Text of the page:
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Only one third of cancer patients receive information about their diet

09.12.2008
Under-nourishment is frequent amongst cancer patients and can reduce their odds of survival. Despite the importance of diet for these patients, a new study, headed by doctors from the Hospital Universitario de la Paz, in Madrid, shows that only one third of cancer patients are given information about this.

“It is essential that we know about cancer patients’ opinions so that nutritional therapy alternatives can be found to improve their quality of life and sense of well-being in general, Carmen Gómez Candela explains to SINC. Carmen Gómez Candela is the principal author of the study and head of the Clinical and Dietetics Department at the Hospital Universitario de la Paz, Madrid.

The research, published recently in the Spanish journal “Nutrición Hospitalaria”, set out to discover cancer patients’ opinions about how important their diet is to them, and about their eating difficulties and body image. The objectives are to develop nutritional interventions and increase their odds of survival.

The research team interviewed 131 patients and they were asked about the importance they gave to these different aspects. The results show that the majority of patients are dependent on their image and their weight and relate this to their diet. 75% of the patients, with an average age of 57 years (45% men and 55% women) are aware of their illness and regard it as “serious” or “very serious”.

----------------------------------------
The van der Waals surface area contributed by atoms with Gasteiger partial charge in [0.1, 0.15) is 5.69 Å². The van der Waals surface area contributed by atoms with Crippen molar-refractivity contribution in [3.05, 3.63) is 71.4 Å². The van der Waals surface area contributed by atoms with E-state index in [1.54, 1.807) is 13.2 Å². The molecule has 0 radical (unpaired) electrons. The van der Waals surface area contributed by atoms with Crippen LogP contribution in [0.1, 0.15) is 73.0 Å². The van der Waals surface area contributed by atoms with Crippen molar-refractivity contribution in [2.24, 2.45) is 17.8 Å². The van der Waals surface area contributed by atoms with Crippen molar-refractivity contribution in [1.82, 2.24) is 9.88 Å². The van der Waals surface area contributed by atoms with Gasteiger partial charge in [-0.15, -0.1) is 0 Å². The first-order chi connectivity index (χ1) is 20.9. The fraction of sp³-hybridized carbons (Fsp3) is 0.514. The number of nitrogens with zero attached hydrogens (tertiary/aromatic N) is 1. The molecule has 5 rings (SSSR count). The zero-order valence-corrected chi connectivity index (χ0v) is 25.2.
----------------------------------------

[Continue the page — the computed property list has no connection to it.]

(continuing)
According to comments made by Gómez Candela to SINC: “74% of the patients find a relationship between their nutritional status and their physical activities and 73% relate this to their state of mind”. Moreover, nearly half of the cancer patients (48%) consider their state of mind to have deteriorated.

Eating difficulties

Although more that half of the patients said they had some eating difficulties, only a third of the population had been spoken to about their diet at any time. “It is obvious that cancer patients need different effective nutritional intervention measures that could contribute towards improving their sense of well-being”, the author underlines.

The results uphold that 47% of the patients have complained of eating difficulties, and only 34% had received any information about their diet. 26% of the patients had taken nutritional supplements and 81% had a diet with no modifications at all. The most common eating difficulties were loss of appetite (38%), early satiation (32%) and nausea (20%).

“The intervention most requested by patients is nutritional education so they are able to tolerate better the problems that arise from cancer treatments and know what foods to eat and in what quantity”, Gómez Candela points out. The study corroborates the need for patients to receive nutritional intervention measures. More than half of cancer patients have eating difficulties.

SINC Team | alfa
Further information:
http://www.plataformasinc.es

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